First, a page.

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Animal Tooth Truths

October 7th, 2021


…have two sets of teeth in a lifetime

Humans are born without teeth. The first set of teeth, known as primary or baby teeth begin to push through the gums at about 6 months of age. Humans have 20 baby teeth. These are replaced by permanent or adult teeth starting at approximately 6 years of age. When all permanent teeth have grown in there will be 32 of them.


Blue Whales…

…have no teeth!

They may be the largest mammals on earth but their diet consists of eating one of the tiniest sea creatures on earth. Blue whales eat tiny shrimp known as krill, so they don’t need teeth. Instead, they have bristle-like filters called baleen that comb through the water for krill.



…are like trees

In one sense anyway. As you likely know, the age of a tree can be determined by counting the rings within its trunk. Similarly, a dolphin’s teeth have rings inside them and counting these rings will tell you the dolphin’s age.

Another tidbit is that although a dolphin’s teeth are permanent, they are not used for chewing because they do not have jaw muscles. Dolphins swallow their food whole.



…do not have upper front teeth

Like humans, giraffes have 32 teeth. But, unlike humans none of them can be called top front teeth. Instead, most of the teeth are located in the back of the mouth. Giraffes use their lips and 20-foot long tongues to grab leaves and twigs and grind them up with their back teeth.



…have more than one claim to fame

Hippopotamuses are well known as big animals who can open their mouth very wide. But they have another claim to fame. Their incisors are 3 feet long and are readily able to bite through a small boat!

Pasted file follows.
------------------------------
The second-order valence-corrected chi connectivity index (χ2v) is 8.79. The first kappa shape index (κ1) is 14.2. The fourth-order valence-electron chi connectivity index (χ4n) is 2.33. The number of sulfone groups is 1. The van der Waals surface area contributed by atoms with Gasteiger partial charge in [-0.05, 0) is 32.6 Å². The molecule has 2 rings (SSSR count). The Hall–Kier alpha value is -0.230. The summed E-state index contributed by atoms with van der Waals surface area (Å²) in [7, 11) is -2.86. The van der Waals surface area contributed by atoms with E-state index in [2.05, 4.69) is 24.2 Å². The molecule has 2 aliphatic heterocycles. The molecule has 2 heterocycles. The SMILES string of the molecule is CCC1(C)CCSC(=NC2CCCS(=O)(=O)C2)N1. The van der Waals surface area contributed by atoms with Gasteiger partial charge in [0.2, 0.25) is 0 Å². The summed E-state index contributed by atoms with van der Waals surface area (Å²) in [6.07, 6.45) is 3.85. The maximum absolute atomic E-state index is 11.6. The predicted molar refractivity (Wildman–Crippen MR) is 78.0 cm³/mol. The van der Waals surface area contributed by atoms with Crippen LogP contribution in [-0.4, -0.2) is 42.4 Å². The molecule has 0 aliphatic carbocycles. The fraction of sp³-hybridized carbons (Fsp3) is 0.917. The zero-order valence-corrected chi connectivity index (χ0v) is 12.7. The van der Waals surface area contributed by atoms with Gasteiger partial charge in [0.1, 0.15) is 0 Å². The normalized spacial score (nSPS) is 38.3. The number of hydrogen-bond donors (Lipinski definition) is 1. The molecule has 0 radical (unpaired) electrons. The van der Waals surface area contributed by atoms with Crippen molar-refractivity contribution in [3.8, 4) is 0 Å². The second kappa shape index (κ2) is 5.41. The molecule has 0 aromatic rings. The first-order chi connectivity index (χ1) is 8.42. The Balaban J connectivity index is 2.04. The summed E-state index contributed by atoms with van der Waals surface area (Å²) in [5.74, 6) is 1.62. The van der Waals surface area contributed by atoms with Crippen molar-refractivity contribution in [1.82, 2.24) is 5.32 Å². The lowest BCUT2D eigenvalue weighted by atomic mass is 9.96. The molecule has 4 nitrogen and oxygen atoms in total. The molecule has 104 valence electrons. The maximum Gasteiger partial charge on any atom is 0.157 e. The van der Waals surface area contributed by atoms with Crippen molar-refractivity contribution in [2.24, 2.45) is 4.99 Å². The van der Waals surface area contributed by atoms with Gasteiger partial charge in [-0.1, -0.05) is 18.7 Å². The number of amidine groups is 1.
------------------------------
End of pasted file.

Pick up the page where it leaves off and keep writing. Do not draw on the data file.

…are not all long in the tooth

Just like humans, horses can have receding gums. As horses age, it looks like their teeth are growing but in truth, their gums are receding showing more of their teeth.

This is in fact where the expression “long in the tooth” comes from. As it is only old horses that appear to have very long teeth due to receding gums it stands to reason the expression means old.

Another interesting fact is that a horse’s teeth take up more space in the head than the brain.


Rabbits, squirrels, and rodents…

…have teeth that never stop growing

To stop the forever growing teeth from getting too long these animals must chew on tough foods like nuts, bark and leaves to wear the teeth down.



…lose a lot of teeth but they will never be toothless

They will never be toothless because their mouths are like tooth factories! Shark teeth grow in rows. Over time, the smaller teeth in the back rows grow and move up, replacing the older ones in the row in front of them. In a healthy shark there will never be an empty space in any of the teeth rows because they continually grow new ones in the back most row.

It is estimated a shark loses at least one tooth per week and 30,000 in a lifetime.




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